In order to establish this thesis (pp. 16, 50-55, 60, 137-165) not only does Scott thoroughly misuse, misinterpret and misapply all of these examples, as well as most other biblical texts he offers, he also mutilates the gospel. Actually, the reader will search in vain for any discussion of the biblical gospel, its true purpose and its utter rejection by the world (I Corinthians 1-2). While I have little doubt that Scott believes in the gospel of justification by grace received by faith, his attention is focused clearly on the Social Gospel. If Christians would but live out the image of Christ, so goes Scott’s thesis, they will transform the world economically and politically, as well as in the realms of business and the arts (pp 16, 27-28). “I believe,” he writes, “that the gospel of Jesus Christ has the power to change everything. And every society, every sector of society, every community, every life needs to experience this gospel in all its fullness” (p. 40). His Social Gospel, based on the Cultural Mandate, has swallowed up the true gospel, as it has done throughout history. As a matter of fact, Scott has blended the two gospels into one postmillennial mix. “God asked His image bearers to be fruitful, multiply, fill the earth, and govern it. . . until there are so many the whole earth is filled with them by conversion and by procreation” (p. 150). Christ has promised to establish His kingdom when He returns, but Scott thinks we can give Him a leg up by mixing the Great Commission with the Cultural Mandate. In the process, the author has missed the uniqueness of the mission of the church, which is to call people out of this crooked and perverted world through the true gospel (Phil 2:15; Gal 1:4), not transform the world through cultural improvements.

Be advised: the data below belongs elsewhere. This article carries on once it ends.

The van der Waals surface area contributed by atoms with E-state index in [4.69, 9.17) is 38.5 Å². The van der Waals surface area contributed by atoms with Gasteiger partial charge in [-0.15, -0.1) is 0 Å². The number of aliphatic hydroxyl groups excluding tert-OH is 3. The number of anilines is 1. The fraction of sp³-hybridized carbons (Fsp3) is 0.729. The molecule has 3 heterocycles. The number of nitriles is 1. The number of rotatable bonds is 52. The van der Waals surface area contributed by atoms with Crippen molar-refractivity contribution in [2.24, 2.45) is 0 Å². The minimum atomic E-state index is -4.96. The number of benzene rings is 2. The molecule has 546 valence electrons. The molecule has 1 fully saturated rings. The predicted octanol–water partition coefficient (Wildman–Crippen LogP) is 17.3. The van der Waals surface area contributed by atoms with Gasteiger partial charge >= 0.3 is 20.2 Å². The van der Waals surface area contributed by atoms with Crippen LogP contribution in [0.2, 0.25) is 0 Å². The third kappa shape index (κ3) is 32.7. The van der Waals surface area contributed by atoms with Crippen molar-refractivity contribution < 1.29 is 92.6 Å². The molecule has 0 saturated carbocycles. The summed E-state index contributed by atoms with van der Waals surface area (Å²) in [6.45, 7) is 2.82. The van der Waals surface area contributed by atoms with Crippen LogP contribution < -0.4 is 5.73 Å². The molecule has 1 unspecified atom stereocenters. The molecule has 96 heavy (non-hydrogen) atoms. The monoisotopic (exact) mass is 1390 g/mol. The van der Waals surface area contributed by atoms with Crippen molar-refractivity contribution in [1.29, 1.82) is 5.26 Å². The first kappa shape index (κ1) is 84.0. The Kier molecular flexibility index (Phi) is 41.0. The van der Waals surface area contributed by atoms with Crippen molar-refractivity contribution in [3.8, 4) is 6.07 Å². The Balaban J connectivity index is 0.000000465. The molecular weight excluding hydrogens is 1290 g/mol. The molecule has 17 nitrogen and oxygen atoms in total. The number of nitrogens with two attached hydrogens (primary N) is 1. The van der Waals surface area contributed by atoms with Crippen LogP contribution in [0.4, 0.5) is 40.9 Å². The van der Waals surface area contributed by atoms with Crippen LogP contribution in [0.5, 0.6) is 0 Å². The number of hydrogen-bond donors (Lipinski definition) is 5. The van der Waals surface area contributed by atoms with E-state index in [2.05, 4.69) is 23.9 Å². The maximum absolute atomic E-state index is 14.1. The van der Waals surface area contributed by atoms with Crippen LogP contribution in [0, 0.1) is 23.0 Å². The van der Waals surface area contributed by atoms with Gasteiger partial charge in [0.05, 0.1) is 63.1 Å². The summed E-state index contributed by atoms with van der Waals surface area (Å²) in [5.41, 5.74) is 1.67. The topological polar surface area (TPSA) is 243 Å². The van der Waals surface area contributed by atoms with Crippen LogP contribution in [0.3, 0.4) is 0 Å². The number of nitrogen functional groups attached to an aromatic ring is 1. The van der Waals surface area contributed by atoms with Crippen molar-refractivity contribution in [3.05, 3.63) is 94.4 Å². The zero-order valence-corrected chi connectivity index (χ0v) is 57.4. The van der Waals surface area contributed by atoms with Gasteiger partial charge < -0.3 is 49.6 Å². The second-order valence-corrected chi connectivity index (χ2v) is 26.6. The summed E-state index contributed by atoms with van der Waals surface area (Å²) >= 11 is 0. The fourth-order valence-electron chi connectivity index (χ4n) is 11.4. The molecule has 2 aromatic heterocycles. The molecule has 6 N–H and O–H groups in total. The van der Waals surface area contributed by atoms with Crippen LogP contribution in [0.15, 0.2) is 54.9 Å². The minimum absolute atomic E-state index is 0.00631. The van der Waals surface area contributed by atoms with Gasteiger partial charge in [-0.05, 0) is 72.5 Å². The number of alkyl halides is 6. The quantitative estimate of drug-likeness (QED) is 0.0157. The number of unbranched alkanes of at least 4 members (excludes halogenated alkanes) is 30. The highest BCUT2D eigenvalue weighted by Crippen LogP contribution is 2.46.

The author is concerned because he does not see his vision being accomplished through the present missionary/evangelistic system. He downplays traditional missions and missionaries and depreciates tent-makers as "tent-fakers” (pp. 17, 173-176). His concept is to have American Christians (he falsely believes that one-third of Americans are evangelicals, pp. 37, 183), scatter throughout the world, taking secular jobs that reflect their strengths and interests and, as they do excellent work, the world will take notice and be drawn to Christ (pp. 144-145). While he offers numerous biblical examples of this supposedly happening in the past, he is merely massaging Scripture, not exegeting it. Scott also believes God is raising the millennials to incorporate his scattering philosophy (pp. 179-180, 183-184, 198).